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One of the country’s largest African American-owned investment banks is teaming up with a German financial services giant. The Williams Capital Group L.P. of New York (No. 4 on the be Investment Banks list) has sold a 15% stake in the firm to HypoVereinsbank, the sixth largest bank in the world and the second largest in Germany in terms of assets under management.
Financial terms of the deal were not disclosed.
At press time, the transaction had already received the blessing of officials from the New York Stock Exchange and had just gotten the green light from the Financial Services Authority, the United Kingdom’s regulatory securities body. “Theirs is a passive ownership interest,” says Christopher J. Williams, chairman and chief executive of Williams Capital.
The deal offers considerable benefits to both parties.
With over 46,000 employees and roughly 1,400 branches worldwide, HypoVereinsbank serves more than 5 million customers. However, HypoVereinsbank, which primarily handles commercial banking business such as mortgage lending, has limited investment-banking interests in the United States. Thus, it will tap Williams Capital’s investment banking prowess and its relationships with American institutions and high-net-worth individuals. Asserts Stephan Bub, CEO of HypoVereinsbank, North America and Asia: “We are extremely pleased to become a limited partner in the Williams Capital Group. The firm has built an excellent reputation in the capital markets as a direct result of its entrepreneurial and professional orientation.”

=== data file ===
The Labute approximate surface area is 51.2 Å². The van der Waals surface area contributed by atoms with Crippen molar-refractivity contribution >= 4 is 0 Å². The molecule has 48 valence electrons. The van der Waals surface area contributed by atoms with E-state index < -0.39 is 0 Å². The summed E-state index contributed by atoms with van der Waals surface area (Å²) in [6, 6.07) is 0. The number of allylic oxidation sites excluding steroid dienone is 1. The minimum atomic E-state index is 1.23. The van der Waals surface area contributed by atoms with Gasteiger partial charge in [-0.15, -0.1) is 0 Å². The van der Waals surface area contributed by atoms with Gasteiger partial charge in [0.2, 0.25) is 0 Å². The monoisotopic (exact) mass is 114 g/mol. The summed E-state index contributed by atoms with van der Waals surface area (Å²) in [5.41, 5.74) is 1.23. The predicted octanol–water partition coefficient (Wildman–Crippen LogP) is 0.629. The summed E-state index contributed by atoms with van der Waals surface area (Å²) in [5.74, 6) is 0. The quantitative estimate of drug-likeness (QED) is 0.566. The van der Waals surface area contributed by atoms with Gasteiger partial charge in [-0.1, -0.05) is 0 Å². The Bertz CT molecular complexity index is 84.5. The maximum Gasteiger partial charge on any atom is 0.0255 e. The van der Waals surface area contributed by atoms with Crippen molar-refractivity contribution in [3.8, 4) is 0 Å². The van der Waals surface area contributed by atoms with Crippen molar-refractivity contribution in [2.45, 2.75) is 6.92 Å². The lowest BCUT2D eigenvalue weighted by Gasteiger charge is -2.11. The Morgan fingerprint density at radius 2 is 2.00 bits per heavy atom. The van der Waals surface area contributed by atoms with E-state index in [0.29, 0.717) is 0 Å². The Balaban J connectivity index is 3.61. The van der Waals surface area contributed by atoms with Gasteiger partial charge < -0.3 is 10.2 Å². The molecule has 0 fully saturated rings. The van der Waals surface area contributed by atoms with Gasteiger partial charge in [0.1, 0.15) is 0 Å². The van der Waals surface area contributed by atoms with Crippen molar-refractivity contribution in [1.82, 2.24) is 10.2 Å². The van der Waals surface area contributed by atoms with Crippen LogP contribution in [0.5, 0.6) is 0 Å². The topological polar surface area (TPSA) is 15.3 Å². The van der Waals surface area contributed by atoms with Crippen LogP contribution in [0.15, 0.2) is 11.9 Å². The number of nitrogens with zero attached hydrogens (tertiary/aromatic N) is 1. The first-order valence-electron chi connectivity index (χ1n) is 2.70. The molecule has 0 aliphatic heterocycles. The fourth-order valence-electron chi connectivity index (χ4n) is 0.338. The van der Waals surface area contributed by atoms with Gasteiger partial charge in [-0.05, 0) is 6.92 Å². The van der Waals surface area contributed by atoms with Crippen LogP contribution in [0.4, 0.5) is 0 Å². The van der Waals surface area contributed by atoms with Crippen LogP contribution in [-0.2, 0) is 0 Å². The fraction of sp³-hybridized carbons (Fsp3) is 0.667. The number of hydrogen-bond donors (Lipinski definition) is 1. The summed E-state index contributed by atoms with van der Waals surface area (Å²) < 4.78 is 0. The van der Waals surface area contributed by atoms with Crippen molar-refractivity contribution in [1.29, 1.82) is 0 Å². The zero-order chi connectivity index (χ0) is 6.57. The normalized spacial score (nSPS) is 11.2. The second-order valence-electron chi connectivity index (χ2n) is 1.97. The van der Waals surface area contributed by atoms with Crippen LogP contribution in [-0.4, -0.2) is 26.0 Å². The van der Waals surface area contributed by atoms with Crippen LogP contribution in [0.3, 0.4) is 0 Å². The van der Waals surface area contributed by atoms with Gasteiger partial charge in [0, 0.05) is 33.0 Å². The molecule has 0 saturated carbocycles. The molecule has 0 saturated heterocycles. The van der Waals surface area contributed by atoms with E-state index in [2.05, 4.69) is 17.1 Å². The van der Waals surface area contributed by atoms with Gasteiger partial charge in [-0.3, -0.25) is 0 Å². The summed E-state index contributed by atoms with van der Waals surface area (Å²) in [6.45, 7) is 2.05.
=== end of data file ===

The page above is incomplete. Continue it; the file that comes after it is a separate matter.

For its part, Williams Capital will access HypoVereinsbank’s U.S. customer base and leverage the German bank’s client relationships around the world. In particular, the transaction will undoubtedly help Williams Capital strengthen its stock and bond trading activities in Europe, where the firm is making a push to win new business. During the fall of 1998, Williams Capital opened a London office to establish its international presence.
“We continue to expand internationally, especially on the research side,” Williams says. The increased European presence with the HypoVereinsbank deal and the opening of the London office represents another major event in the firm’s spectacular growth over the past few years. Named the be Financial Company of the Year in 1999, Williams Capital has remained one of the “Big Three” New York-based African American investment banks by demonstrating a mix of hustle and expertise. In fact, the firm has served as lead manager on $1.7 billion in transactions and co-manager on bond deals involving AT&T Corp., Wal-Mart and Goldman Sachs & Co. over the past year (see “A Rising Tide,” June 2000).
In some ways, the Williams Capital-HypoVereinsbank deal was a long time in the making. “They’ve been lending us money for a couple of years,” Williams says, explaining that his company had a credit facility with HypoVereinsbank.
Whenever Williams Capital underwrote large investment banking deals, it would borrow money from HypoVereinsbank by drawing on a revolving line of credit. The funds helped Williams Capital meet regulatory capital requirements, and the firm would later pay off the loan.
As a result of the lending arrangement, HypoVereinsbank executives got to see regular financial statements from Williams Capital. After witnessing Williams Capital’s growth
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